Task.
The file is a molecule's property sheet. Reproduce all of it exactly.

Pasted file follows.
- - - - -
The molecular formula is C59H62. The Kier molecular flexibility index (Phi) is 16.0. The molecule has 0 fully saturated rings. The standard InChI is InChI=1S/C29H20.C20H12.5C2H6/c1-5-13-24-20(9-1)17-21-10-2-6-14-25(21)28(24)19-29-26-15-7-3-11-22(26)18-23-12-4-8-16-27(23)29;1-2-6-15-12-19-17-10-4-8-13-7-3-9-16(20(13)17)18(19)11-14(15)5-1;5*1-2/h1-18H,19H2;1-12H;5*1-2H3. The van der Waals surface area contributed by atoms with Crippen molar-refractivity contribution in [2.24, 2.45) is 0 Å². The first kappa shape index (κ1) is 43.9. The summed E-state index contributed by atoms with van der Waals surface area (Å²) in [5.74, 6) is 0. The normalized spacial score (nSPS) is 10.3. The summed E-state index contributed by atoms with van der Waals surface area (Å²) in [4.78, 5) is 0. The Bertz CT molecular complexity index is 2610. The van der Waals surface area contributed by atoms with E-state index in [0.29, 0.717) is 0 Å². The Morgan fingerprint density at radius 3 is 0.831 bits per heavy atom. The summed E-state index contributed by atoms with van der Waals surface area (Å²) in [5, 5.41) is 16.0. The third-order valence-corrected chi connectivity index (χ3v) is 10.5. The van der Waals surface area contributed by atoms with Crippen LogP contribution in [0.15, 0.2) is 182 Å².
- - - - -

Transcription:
The molecular formula is C59H62. The Kier molecular flexibility index (Phi) is 16.0. The molecule has 0 fully saturated rings. The standard InChI is InChI=1S/C29H20.C20H12.5C2H6/c1-5-13-24-20(9-1)17-21-10-2-6-14-25(21)28(24)19-29-26-15-7-3-11-22(26)18-23-12-4-8-16-27(23)29;1-2-6-15-12-19-17-10-4-8-13-7-3-9-16(20(13)17)18(19)11-14(15)5-1;5*1-2/h1-18H,19H2;1-12H;5*1-2H3. The van der Waals surface area contributed by atoms with Crippen molar-refractivity contribution in [2.24, 2.45) is 0 Å². The first kappa shape index (κ1) is 43.9. The summed E-state index contributed by atoms with van der Waals surface area (Å²) in [5.74, 6) is 0. The normalized spacial score (nSPS) is 10.3. The summed E-state index contributed by atoms with van der Waals surface area (Å²) in [4.78, 5) is 0. The Bertz CT molecular complexity index is 2610. The van der Waals surface area contributed by atoms with E-state index in [0.29, 0.717) is 0 Å². The Morgan fingerprint density at radius 3 is 0.831 bits per heavy atom. The summed E-state index contributed by atoms with van der Waals surface area (Å²) in [5, 5.41) is 16.0. The third-order valence-corrected chi connectivity index (χ3v) is 10.5. The van der Waals surface area contributed by atoms with Crippen LogP contribution in [0.15, 0.2) is 182 Å².